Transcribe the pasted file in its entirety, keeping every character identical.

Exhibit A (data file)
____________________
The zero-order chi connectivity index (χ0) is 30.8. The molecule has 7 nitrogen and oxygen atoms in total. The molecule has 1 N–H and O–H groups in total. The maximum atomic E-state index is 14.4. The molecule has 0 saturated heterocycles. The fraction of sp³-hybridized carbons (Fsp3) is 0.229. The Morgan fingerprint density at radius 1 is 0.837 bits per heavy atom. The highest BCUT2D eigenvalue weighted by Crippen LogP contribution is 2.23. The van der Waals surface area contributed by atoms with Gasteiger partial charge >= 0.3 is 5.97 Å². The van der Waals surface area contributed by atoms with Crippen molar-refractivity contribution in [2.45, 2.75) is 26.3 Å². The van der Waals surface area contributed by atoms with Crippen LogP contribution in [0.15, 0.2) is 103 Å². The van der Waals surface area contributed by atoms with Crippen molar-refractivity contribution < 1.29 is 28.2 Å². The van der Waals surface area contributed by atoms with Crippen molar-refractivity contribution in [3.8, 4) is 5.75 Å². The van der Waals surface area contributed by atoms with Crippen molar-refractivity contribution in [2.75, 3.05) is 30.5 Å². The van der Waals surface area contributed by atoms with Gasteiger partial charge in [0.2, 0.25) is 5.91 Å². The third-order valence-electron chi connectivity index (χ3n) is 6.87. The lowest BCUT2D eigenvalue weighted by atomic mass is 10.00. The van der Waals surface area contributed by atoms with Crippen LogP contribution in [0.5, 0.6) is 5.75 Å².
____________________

The zero-order chi connectivity index (χ0) is 30.8. The molecule has 7 nitrogen and oxygen atoms in total. The molecule has 1 N–H and O–H groups in total. The maximum atomic E-state index is 14.4. The molecule has 0 saturated heterocycles. The fraction of sp³-hybridized carbons (Fsp3) is 0.229. The Morgan fingerprint density at radius 1 is 0.837 bits per heavy atom. The highest BCUT2D eigenvalue weighted by Crippen LogP contribution is 2.23. The van der Waals surface area contributed by atoms with Gasteiger partial charge >= 0.3 is 5.97 Å². The van der Waals surface area contributed by atoms with Crippen molar-refractivity contribution in [2.45, 2.75) is 26.3 Å². The van der Waals surface area contributed by atoms with Crippen LogP contribution in [0.15, 0.2) is 103 Å². The van der Waals surface area contributed by atoms with Crippen molar-refractivity contribution < 1.29 is 28.2 Å². The van der Waals surface area contributed by atoms with Crippen molar-refractivity contribution in [3.8, 4) is 5.75 Å². The van der Waals surface area contributed by atoms with Crippen molar-refractivity contribution in [2.75, 3.05) is 30.5 Å². The van der Waals surface area contributed by atoms with Gasteiger partial charge in [0.2, 0.25) is 5.91 Å². The third-order valence-electron chi connectivity index (χ3n) is 6.87. The lowest BCUT2D eigenvalue weighted by atomic mass is 10.00. The van der Waals surface area contributed by atoms with Crippen LogP contribution in [0.5, 0.6) is 5.75 Å².